fighting spam and scams on the Internet
"419" Scam – Advance Fee / Fake Lottery Scam
The so-called "419" scam is a type of fraud dominated by criminals from Nigeria and other countries in Africa. Victims of the scam are promised a large amount of money, such as a lottery prize, inheritance, money sitting in some bank account, etc.
Victims never receive this non-existent fortune but are tricked into sending their money to the criminals, who remain anonymous. They hide their real identity and location by using fake names and fake postal addresses as well as communicating via anonymous free email accounts and mobile phones.
Keep in mind that scammers DO NOT use their real names when defrauding people.
The criminals either abuse names of real people or companies or invent names or addresses.
Any real people or companies mentioned below have NO CONNECTION to the scammers!
Read more about such scams here or in our 419 FAQ. Use the Scam-O-Matic to verify suspect emails.
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Some comments by the Scam-O-Matic about the following email:
- An email address listed inside this email has been used in a known fraud before.
- This email uses a separate reply address that is different from the sender address. Spammers use this to get replies even when the original spam sending accounts have been shut down. Also, sometimes the sender addresses are legitimate looking but fake and only the reply address is actually an email account controlled by the scammers.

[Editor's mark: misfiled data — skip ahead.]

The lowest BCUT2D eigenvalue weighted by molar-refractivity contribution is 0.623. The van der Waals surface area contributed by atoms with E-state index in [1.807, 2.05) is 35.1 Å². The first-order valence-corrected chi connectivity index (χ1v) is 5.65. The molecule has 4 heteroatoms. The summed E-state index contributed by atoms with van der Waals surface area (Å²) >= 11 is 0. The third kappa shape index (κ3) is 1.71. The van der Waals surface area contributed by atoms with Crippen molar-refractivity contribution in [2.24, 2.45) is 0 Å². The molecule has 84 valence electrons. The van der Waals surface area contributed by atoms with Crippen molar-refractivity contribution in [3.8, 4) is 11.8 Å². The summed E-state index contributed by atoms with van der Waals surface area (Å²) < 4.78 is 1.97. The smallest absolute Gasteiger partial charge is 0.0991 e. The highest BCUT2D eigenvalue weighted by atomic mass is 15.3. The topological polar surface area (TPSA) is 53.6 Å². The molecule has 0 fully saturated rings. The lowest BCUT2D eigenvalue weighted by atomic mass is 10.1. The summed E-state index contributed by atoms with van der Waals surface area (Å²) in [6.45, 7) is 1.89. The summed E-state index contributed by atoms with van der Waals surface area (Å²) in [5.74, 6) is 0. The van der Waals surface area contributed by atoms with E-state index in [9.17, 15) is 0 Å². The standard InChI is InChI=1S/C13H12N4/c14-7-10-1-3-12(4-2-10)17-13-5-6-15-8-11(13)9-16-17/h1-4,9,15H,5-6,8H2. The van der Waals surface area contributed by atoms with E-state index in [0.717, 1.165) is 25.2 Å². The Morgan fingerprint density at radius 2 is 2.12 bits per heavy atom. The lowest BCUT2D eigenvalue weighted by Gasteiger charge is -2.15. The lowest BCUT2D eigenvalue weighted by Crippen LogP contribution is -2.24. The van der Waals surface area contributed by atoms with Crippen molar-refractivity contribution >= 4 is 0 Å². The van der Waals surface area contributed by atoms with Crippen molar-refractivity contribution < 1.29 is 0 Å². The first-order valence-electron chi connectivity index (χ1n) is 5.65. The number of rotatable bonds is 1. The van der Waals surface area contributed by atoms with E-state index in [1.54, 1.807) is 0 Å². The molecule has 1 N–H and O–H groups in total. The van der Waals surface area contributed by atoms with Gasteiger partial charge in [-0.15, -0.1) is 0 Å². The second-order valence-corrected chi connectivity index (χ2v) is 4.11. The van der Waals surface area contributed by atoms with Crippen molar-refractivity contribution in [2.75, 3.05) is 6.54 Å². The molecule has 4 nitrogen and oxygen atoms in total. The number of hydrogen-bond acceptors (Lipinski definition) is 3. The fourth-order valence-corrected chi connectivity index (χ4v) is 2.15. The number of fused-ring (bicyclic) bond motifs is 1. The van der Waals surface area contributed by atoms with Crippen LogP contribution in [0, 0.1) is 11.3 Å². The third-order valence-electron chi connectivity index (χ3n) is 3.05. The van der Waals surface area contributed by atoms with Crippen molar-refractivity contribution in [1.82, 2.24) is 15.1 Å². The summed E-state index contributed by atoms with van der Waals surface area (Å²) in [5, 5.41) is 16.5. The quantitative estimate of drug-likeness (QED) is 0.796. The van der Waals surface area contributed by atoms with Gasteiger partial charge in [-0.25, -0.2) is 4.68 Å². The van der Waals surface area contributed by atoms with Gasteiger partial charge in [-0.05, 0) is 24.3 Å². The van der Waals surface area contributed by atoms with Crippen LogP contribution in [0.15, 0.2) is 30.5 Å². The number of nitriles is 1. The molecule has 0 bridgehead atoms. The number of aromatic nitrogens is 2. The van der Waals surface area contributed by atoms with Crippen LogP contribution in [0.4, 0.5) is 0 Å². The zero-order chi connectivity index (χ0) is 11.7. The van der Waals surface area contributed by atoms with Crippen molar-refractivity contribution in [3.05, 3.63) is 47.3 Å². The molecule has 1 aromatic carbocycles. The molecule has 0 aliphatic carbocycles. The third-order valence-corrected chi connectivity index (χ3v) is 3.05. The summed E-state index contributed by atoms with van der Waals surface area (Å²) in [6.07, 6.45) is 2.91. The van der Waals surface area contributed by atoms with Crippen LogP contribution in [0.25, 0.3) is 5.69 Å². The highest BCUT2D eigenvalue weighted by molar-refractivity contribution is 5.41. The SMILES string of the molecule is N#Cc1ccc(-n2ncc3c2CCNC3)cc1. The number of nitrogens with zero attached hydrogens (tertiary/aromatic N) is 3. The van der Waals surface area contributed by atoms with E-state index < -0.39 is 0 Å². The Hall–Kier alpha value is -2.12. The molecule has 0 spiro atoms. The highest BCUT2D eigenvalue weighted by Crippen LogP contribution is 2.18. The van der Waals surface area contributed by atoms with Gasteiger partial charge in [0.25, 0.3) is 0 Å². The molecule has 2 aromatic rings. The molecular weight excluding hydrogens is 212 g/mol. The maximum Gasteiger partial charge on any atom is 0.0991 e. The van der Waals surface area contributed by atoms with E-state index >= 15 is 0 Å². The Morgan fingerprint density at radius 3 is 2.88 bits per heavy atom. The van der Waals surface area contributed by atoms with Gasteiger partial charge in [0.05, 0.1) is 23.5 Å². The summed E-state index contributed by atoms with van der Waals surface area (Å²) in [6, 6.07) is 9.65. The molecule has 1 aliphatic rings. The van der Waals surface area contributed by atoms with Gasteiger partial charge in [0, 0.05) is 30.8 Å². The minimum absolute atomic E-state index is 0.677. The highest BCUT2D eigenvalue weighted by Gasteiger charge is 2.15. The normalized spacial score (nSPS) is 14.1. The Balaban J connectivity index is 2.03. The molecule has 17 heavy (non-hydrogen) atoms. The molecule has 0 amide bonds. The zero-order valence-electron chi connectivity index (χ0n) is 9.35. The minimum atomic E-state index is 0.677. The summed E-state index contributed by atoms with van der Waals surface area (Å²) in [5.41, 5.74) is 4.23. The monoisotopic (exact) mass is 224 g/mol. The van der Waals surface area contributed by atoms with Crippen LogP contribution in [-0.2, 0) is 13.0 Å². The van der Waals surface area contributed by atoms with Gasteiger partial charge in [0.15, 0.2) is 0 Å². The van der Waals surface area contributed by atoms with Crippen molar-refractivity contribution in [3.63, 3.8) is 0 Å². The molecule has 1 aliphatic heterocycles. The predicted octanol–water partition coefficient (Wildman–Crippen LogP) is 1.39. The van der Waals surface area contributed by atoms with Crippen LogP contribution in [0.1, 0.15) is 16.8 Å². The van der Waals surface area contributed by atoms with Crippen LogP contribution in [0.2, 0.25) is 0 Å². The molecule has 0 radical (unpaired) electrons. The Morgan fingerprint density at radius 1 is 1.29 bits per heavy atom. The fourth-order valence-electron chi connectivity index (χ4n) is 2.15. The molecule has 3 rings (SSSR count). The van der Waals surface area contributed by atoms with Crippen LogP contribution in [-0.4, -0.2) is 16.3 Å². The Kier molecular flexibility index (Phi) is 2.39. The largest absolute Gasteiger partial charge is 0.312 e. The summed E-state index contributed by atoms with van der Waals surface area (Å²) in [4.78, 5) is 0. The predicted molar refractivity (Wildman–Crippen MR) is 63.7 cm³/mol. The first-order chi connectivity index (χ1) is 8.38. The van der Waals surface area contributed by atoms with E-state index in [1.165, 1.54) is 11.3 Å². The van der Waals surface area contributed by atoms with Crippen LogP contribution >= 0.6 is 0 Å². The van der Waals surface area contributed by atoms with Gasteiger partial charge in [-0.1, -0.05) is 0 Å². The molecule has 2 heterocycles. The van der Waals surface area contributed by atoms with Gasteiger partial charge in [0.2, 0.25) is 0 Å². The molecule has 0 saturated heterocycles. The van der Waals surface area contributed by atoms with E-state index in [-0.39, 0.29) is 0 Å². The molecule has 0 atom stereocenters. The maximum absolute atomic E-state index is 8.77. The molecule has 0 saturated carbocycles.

- The following phrases in this message should put you on alert:
- "million dollars" (they want you to be blinded by the prospect of quick money, but the only money that ever changes hands in 419 scams is from you to the criminals)
- "top secret" (scammers urge victims to keep the transaction secret because they don't want anyone to point out to them that it is a scam)
- This email message is a 419 scam. Please see our 419 FAQ for more details on such scams.
- This email lists free webmail addresses. Use of such addresses is typical for scams. Lotteries, banks and any but the smallest of companies do not normally use such addresses. Criminals use them to anonymously send and receive email at Internet cafes.
- email@example.com (email address has been used in a known fraud before)
Fraud email example:
From: "Colonel Ahmed Bani" (may be fake)
Date: Mon, 6 Mar 2017 08:55:06 -0800
Subject: YOUR URGENT ATTENTION IS NEEDED (PARTNERSHIP BUSINESS)
My name is Colonel Ahmed Omar Bani, Air Force Libya and current spokesman for the Libyan Ministry of Defense, Please do not be surprise of receiving my mail, I saw your e-mail address from the investment list worldwide, I am searching for a honest and trust worthy person to work with me on my investment project worth 13.5 Million Dollars in your Country.
I advise you to keep the transaction TOP SECRET at the moment, but I assure you 100% risky free in this business, all I need is your honest, full support and effort, then I will be very glad to accept you as my business partner, I will need an urgent answer from you so we can start immediately.
I will offer you 25% of my total funds worth 13.5 Million Dollars, after all transaction is completed by you, send me your reply to this e-mail address: firstname.lastname@example.org
I wait for your response as soon as possible.
Colonel Ahmed Omar Bani